Stepping into the Linguistic Infirmary: Mastering the French Verb ‘Blesser’


Welcome, language enthusiasts, to a blog post that dives into the fascinating world of the French verb ‘blesser’ (to injure). As we unpack the various aspects of this verb, we will help you understand its usage and provide practical examples to enhance your French language skills. So, grab your band-aids, metaphorical or otherwise, as we embark on this linguistic journey together.

1. Understanding ‘Blesser’: Inflicting Wounds, both Literal and Figurative

At its core, ‘blesser’ encompasses physical injuries, but it also extends its reach to figurative wounds. Here are some examples showcasing its usage:

  • Expressing Physical Injuries:
  • Je me suis blessé au genou hier. (I injured my knee yesterday.)
  • L’accident l’a gravement blessé. (The accident seriously injured him/her.)
  • Conveying Emotional or Psychological Hurt:
  • Ses paroles blessantes m’ont profondément affecté(e). (His/her hurtful words deeply affected me.)
  • Ce film poignant a blessé mon cœur sensible. (This moving film wounded my sensitive heart.)

2. Using ‘Blesser’ in Idiomatic Expressions

The French language, rich in idiomatic expressions, incorporates ‘blesser’ to add an extra touch of depth. Here are a few notable examples:

  • ‘Blesser dans l’orgueil’: Ego Injuries
    This expression refers to hurting someone’s pride or ego. Examples:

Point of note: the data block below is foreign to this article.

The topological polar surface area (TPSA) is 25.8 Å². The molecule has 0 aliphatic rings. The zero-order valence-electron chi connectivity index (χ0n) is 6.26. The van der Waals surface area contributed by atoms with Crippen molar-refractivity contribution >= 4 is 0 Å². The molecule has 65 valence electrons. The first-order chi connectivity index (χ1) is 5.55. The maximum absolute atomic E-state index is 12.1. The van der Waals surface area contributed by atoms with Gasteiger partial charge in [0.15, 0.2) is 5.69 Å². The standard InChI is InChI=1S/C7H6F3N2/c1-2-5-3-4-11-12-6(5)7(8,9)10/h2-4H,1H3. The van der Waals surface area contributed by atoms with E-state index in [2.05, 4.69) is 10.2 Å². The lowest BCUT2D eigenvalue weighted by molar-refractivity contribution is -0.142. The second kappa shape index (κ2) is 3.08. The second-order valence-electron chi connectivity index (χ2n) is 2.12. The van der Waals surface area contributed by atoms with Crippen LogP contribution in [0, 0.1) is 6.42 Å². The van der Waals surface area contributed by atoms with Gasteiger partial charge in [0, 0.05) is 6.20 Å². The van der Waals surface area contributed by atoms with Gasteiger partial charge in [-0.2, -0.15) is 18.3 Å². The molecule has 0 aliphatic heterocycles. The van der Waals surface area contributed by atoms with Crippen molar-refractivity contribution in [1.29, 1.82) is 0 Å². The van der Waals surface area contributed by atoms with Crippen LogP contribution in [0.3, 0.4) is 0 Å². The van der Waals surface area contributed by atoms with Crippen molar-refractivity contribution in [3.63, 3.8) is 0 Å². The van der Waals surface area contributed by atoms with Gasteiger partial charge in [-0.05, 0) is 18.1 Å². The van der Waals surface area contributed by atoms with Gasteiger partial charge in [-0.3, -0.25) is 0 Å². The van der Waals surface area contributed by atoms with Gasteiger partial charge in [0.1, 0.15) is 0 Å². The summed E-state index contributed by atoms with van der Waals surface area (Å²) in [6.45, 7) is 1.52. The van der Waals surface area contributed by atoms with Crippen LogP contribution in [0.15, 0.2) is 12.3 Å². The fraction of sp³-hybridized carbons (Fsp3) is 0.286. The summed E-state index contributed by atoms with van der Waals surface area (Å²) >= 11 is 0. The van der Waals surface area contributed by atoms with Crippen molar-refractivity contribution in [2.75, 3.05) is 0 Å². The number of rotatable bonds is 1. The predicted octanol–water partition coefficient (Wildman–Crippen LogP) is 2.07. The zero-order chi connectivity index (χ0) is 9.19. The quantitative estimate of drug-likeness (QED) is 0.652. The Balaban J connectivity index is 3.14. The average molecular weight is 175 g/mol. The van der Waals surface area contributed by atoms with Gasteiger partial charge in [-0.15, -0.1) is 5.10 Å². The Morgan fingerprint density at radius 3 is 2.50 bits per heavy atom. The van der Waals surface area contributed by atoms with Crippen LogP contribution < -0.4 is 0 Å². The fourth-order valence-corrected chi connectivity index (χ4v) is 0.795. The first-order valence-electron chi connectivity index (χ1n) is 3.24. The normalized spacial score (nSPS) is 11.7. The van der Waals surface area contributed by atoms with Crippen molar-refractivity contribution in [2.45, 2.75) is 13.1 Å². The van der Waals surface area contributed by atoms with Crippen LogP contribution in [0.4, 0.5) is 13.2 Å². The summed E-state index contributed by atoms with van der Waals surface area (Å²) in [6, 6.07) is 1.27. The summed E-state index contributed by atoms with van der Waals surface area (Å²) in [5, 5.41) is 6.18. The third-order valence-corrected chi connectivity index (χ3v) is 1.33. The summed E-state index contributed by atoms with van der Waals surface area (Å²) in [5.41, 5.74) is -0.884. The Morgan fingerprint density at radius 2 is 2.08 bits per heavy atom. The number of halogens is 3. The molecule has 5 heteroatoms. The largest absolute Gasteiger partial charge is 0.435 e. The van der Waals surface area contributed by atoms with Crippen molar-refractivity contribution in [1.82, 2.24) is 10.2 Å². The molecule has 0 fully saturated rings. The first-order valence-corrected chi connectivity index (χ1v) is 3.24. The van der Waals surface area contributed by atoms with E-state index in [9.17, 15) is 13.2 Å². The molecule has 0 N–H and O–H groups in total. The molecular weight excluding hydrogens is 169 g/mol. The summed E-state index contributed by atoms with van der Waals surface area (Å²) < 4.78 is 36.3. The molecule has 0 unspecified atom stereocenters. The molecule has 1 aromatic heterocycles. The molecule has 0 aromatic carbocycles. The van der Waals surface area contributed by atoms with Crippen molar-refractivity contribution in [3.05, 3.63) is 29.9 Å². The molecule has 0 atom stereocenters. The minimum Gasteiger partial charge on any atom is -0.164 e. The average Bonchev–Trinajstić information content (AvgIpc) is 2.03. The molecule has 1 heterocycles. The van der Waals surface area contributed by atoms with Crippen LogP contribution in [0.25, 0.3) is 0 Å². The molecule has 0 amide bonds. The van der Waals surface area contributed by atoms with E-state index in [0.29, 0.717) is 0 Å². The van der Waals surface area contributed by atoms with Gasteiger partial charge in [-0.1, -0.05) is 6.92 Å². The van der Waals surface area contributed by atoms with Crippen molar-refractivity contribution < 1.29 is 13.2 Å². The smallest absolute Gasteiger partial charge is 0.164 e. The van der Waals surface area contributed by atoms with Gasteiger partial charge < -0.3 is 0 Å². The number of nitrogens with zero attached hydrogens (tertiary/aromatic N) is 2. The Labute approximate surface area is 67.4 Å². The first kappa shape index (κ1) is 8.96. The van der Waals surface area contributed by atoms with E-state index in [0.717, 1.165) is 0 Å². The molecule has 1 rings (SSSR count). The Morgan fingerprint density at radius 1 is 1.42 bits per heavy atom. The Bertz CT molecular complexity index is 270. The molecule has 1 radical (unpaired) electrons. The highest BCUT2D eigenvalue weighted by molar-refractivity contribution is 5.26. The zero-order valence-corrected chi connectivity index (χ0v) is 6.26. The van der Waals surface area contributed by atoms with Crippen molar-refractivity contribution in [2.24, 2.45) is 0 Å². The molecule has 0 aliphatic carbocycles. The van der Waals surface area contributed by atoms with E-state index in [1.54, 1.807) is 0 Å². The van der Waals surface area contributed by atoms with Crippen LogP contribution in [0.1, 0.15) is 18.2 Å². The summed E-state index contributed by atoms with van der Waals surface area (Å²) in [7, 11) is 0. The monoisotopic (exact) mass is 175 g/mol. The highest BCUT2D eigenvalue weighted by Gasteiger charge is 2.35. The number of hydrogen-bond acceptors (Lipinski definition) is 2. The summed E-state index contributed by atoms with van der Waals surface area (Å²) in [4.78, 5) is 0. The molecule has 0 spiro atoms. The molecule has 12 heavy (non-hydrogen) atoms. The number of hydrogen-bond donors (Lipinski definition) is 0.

• Son succès l’a blessé dans son orgueil. (His/her success wounded his/her ego.)
  • L’échec l’a profondément blessé dans son orgueil. (The failure deeply wounded his/her pride.)
  • ‘Blesser par inadvertance’: Unintentional Wounding
    When someone inflicts harm or offends unintentionally, this expression comes into play. Examples:
  • J’ai blessé mes amis par inadvertance en oubliant leur anniversaire. (I unintentionally hurt my friends by forgetting their birthday.)
  • Elle l’a blessé par inadvertance en révélant son secret. (She accidentally wounded him by revealing his secret.)

3. Transitive Nature of ‘Blesser’ and its Verb Conjugation

‘Blesser’ is a transitive verb, which requires a direct object. Here’s an overview of its verb conjugation in different tenses:

  • Present tense: je blesse, tu blesses, il/elle blesse, nous blessons, vous blessez, ils/elles blessent.
  • Past tense: j’ai blessé, tu as blessé, il/elle a blessé, nous avons blessé, vous avez blessé, ils/elles ont blessé.


With the sword of knowledge wielded against language barriers, we have dissected the intricacies of the French verb ‘blesser.’ From physical injuries to emotional wounds, ‘blesser’ allows us to express the pain we endure or inflict upon others. We have explored idiomatic expressions that add nuance to our interactions, while also noting the verb’s transitive nature and providing conjugation examples. Armed with this newfound knowledge, may you navigate the French language with precision and empathy, while minimizing any unintended linguistic casualties. Au revoir et ne blessez personne! (Goodbye and don’t hurt anyone!)